More and more adults are using the Internet to find love and community, and it should be no surprise that teens are also looking for romance, attention and love online. While online dating poses a variety of risks for adults, it can also have a clear upside—streamlining the dating process in our over busy and ever-connected world. For teenagers, however, online dating sites can pose a unique set of risks, and I would strongly recommend blocking your child from accessing dating sites.
For one, the vast majority of legitimate dating sites require their users to be at least 18 years of age, so if your son or daughter is using a site like eHarmony or Match, and if they are under 18 years old, then they have lied about their age in their online profile. This also means that, if they are using the site, then they are likely meeting up with adults who may or may not know their real age.
Second, almost everyone tries to put their best foot forward on dates, but online, people can easily lie about their shoe size. Your son or daughter needs to understand that you expect them to act with integrity online—that they should never lie about their age and stage in life, and they should be aware that the people they are communicating with online could be lying about their identity in a number of ways, which could place them at great risk. I’ve worked with law enforcement agents who have found networks of older, adult men, who have specifically targeted young teens that they’ve met through dating sites. Those men are often married and living a number of hidden lives. Like any online predator, they twist the truth and promise all of the things that a young girl most crazes in her teen and tween years—love, excitement, adventure, money, etc. You and your son or daughter need to recognize that they should never, ever agree to meet up with someone in person that they’ve only communicated with online. If they every do agree to meet with someone, it should only be with your approval and with your accompaniment, and the meeting area should be very public.
Third, the dating sites that do market to teens, from my experience, tend to be much more shady and can be a hotbed for sexually explicit pictures and hook-up style encounters. Our teens are growing up in an incredibly sexualized world, and the pictures that they even place on their social networking sites can be very racy. The images and content that tend to be on dating sites (and especially teen sites) take this to another level. It’s up to you as a parent to help your kids understand what is and what isn’t appropriate behavior online, and do your part to help protect them from explicit content online. Things move much more quickly online than they do in person—conversation tends to me more explicit, images and videos are exchanged with incredible speed—your son or daughter can become very physically invested with and exposed to the people that they connect with online. On one level, their emotions feel very real as they flirt online, but the physical activity seems a little less significant, but what they do through the Internet sets the stage for what they do offline.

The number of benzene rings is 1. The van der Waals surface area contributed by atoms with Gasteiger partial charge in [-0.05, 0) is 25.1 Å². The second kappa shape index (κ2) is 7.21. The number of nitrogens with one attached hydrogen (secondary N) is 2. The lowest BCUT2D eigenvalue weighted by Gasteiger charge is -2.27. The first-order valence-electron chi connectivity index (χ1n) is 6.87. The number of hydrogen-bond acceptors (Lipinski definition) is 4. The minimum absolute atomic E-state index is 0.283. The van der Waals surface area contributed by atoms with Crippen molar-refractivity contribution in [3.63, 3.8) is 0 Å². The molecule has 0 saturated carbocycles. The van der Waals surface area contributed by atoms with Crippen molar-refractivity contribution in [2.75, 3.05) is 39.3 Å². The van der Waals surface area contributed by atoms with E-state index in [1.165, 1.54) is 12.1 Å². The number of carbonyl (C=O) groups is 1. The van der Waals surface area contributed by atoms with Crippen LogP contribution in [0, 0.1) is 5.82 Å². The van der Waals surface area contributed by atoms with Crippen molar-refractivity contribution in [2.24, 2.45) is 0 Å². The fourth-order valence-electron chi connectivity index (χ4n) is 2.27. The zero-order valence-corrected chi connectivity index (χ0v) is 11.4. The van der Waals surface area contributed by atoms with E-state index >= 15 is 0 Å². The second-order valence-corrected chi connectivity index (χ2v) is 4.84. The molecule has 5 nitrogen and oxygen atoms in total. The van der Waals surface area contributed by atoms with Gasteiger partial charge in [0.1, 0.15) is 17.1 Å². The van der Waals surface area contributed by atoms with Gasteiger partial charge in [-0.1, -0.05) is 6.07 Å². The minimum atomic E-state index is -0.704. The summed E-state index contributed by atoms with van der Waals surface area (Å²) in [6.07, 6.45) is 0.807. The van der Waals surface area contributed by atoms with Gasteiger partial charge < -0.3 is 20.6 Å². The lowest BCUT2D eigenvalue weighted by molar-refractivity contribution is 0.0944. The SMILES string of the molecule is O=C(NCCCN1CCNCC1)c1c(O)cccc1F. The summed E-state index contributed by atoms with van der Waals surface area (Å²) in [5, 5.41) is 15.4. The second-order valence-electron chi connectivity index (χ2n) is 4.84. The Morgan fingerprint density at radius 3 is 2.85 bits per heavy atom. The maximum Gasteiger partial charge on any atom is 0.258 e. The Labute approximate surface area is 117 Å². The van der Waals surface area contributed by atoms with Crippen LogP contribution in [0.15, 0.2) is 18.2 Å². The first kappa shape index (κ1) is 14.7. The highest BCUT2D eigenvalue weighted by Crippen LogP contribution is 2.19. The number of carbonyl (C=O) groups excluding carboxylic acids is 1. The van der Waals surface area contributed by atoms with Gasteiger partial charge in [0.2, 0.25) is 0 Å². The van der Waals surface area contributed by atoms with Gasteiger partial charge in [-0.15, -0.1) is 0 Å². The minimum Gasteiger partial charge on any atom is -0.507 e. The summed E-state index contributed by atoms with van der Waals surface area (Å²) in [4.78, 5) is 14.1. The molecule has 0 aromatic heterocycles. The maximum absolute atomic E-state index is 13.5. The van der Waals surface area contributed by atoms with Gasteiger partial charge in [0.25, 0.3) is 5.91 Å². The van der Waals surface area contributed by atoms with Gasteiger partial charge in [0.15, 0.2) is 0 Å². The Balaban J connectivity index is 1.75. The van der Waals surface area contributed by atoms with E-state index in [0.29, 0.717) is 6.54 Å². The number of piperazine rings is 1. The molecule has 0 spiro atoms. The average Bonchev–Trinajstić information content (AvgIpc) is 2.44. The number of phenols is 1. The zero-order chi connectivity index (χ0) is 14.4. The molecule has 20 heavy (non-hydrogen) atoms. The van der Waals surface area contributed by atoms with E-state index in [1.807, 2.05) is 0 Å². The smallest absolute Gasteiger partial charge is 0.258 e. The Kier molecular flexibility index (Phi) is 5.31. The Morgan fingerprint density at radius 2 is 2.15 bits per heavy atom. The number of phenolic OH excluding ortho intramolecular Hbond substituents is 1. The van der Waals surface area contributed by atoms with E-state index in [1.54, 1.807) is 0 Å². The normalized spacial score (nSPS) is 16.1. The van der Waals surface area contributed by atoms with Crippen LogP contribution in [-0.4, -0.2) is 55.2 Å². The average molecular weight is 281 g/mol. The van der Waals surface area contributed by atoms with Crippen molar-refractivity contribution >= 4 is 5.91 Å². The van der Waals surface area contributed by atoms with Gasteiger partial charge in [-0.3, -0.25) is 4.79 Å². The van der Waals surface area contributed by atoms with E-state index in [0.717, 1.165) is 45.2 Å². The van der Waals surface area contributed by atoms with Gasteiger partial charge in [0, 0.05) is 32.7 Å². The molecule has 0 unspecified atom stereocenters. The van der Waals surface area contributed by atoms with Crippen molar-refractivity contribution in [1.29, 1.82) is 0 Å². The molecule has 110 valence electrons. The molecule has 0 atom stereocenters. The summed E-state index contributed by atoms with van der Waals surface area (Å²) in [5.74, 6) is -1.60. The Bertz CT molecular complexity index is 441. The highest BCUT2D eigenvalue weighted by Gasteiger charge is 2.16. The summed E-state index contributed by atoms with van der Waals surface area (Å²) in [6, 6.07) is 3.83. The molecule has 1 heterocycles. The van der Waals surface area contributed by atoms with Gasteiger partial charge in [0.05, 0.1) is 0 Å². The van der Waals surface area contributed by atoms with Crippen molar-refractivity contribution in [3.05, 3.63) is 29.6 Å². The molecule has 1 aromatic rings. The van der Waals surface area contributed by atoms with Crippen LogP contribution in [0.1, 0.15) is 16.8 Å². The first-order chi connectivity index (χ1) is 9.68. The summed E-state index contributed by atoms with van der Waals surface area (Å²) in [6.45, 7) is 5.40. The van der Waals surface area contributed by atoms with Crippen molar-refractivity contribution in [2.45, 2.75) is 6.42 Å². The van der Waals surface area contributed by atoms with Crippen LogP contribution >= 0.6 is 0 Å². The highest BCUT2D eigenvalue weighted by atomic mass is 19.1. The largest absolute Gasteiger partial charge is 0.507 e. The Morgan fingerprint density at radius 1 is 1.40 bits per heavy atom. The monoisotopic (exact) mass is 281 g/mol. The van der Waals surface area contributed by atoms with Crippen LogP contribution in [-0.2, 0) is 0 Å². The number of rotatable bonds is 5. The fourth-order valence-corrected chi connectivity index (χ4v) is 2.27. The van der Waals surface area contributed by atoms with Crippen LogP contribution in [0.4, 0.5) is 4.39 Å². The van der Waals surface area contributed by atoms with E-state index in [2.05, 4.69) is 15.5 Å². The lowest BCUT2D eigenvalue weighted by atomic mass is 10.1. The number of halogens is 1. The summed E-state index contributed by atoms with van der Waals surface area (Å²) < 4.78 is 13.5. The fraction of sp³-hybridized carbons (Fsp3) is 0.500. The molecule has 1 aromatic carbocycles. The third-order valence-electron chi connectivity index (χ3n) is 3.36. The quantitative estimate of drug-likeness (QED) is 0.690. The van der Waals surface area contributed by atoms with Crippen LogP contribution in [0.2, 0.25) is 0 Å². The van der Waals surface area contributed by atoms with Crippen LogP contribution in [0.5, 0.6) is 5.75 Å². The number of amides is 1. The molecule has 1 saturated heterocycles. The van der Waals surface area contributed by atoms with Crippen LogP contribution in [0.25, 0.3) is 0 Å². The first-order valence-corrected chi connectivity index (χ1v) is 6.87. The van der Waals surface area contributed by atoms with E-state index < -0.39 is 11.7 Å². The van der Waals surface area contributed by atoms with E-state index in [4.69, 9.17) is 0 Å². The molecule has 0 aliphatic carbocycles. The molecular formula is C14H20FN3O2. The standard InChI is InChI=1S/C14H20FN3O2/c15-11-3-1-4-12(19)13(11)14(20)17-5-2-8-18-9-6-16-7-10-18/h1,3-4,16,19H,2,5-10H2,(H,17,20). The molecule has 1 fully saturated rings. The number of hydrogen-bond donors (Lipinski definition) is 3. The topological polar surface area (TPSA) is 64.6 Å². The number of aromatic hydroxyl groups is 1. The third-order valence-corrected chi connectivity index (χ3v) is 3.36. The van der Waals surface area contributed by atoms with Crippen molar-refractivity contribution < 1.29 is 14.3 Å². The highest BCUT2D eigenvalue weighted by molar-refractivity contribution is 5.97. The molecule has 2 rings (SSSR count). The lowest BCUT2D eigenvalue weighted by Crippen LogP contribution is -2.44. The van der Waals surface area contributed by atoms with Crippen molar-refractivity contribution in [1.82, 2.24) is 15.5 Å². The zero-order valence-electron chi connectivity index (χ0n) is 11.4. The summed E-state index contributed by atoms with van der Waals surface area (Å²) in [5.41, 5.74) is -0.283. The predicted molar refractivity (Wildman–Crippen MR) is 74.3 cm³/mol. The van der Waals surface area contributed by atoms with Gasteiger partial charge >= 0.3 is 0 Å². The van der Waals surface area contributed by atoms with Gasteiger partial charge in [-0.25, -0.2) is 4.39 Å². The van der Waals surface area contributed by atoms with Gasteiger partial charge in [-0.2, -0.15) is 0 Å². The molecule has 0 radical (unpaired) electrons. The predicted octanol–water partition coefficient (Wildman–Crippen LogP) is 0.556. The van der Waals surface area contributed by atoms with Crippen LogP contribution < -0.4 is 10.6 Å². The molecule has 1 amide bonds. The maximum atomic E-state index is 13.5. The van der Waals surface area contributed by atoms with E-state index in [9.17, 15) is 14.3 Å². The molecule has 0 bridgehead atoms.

Fourth, are the teenage years really the best years to find true love? In my opinion, kids are better off if they wait to date until later, and if they remain connected to and invested in the lives of the people they interact with every day at school and through their extracurricular activities. I’ve watched as these online relationships have taken friends all across the country on the search for love. High school is not the time for that; it’s a time to learn, develop and be present in the life they have right in front of them. Help your son or daughter learn that their security and value does not come from the person that they date; support their interests and invest in their lives so they don’t go looking for love—both online and offline—in the wrong places.
All of this to say, if you discover your son or daughter using a dating site, recognize that flirting and finding love is a natural desire that we’ve all had. Kids and adults are going online to find that affirmation and to build relationships, but even though this is the world we live in, online dating has too many risks to be advised for your kids. Have an honest conversation, listen to where your child is coming from and why their signed up, but shut it down to the best of your ability. Use parental controls to block access, and back up your actions with reason and continual discussion.